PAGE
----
Ed Cherry – The Spirits Speak

The Spirits Speak
Ed Cherry
(Justin Time – 2001)
by John Barrett

In many ways, this is a quiet album: the organ glows, the guitar glides, and the common trait is togetherness more than flamboyance. Having played with Paquito D’Rivera and Dizzy Gillespie, Ed Cherry knows how to work a good groove. He starts with a kiss on “Little Girl, Big Girl”: humble plucked notes, built around Dr. Lonnie Smith’s bass pedals. Gently metallic at first, Cherry moves toward the tone of Grant Green, while using a phrase of Wes Montgomery’s. (Later he plays octaves, to good effect.) A soprano sax yelps, worried and pure; Joe Ford says his phrases carefully, and each leads to a moment more intense.

Ed is more springy on “The Spirits Speak”, snapping the strings over airy chords. The mood remains calm, even if the tone isn’t; the good Doctor seems to whistle in a happy solo. A race ensues on “Top Hat”: Joe flutters up high, and Ed follows after. On the solo, Ford sounds like a dirty clarinet – grainy, fasty, and sassy. Lonnie’s solo goes to the ballpark; Cherry sounds like old-style George Benson, with Montgomery thrown in. When it comes to the ‘Sixties groove, this “Hat” is hard to top.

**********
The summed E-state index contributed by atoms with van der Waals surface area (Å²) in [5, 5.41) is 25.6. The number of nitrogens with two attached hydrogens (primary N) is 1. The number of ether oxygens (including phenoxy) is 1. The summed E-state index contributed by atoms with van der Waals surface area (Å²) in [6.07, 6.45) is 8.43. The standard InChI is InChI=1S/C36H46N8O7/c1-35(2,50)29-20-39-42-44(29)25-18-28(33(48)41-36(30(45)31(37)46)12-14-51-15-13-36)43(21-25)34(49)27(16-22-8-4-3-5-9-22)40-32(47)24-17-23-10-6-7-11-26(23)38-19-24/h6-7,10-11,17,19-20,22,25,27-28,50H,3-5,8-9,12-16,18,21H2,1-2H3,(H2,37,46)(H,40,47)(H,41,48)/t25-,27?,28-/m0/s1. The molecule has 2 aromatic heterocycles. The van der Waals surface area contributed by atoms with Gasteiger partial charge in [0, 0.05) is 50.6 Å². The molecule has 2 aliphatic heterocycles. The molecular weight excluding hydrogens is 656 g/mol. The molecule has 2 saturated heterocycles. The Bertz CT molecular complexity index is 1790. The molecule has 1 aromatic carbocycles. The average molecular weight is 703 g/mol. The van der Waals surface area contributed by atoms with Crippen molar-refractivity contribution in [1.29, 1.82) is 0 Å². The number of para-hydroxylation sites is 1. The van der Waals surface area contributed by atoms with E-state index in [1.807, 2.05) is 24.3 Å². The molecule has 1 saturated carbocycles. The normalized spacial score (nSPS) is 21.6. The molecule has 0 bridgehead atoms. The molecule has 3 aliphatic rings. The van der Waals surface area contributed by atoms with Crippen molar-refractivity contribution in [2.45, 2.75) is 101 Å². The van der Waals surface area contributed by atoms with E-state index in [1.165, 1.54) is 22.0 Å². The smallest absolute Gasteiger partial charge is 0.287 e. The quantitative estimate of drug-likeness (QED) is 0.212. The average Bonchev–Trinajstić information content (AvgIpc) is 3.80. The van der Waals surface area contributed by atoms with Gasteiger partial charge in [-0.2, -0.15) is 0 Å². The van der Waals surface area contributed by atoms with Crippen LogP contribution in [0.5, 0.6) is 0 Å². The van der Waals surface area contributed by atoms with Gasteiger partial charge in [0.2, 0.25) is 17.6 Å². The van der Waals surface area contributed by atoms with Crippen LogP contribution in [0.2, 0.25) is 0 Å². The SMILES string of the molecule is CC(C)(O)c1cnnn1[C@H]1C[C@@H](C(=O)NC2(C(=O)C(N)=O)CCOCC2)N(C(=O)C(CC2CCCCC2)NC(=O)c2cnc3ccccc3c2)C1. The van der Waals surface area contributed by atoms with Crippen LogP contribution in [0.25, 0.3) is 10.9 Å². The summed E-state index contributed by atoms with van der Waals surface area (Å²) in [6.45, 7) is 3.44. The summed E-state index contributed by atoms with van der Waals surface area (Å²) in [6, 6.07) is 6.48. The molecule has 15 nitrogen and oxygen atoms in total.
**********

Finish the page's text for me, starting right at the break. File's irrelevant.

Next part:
“Woo!/Sharrock” is a fast mover with a rocker’s tone; it is forceful, if a bit aimless. On “Peace”, the strings vibrate with stillness. Laird Jackson sings the fine lyric evocatively, and Lonnie’s chords grow thick. Ed’s solo, launching hard and quoting “Mona Lisa”, is likely his best. In an album like this, you expect a jam blues: “Joe’s Thing” has Martino-like lines from Cherry, flashy outbursts from the Doctor, and Ford whoops in ecstatic fury. And with steadily rippling notes, Ed stirs a background for Jackson on “Share a Life”. She sings of adventure, the drums rain down, and Ford calls out like a lighthouse. The tunes are good, the players are sympathetic … and the spirits are quite vocal.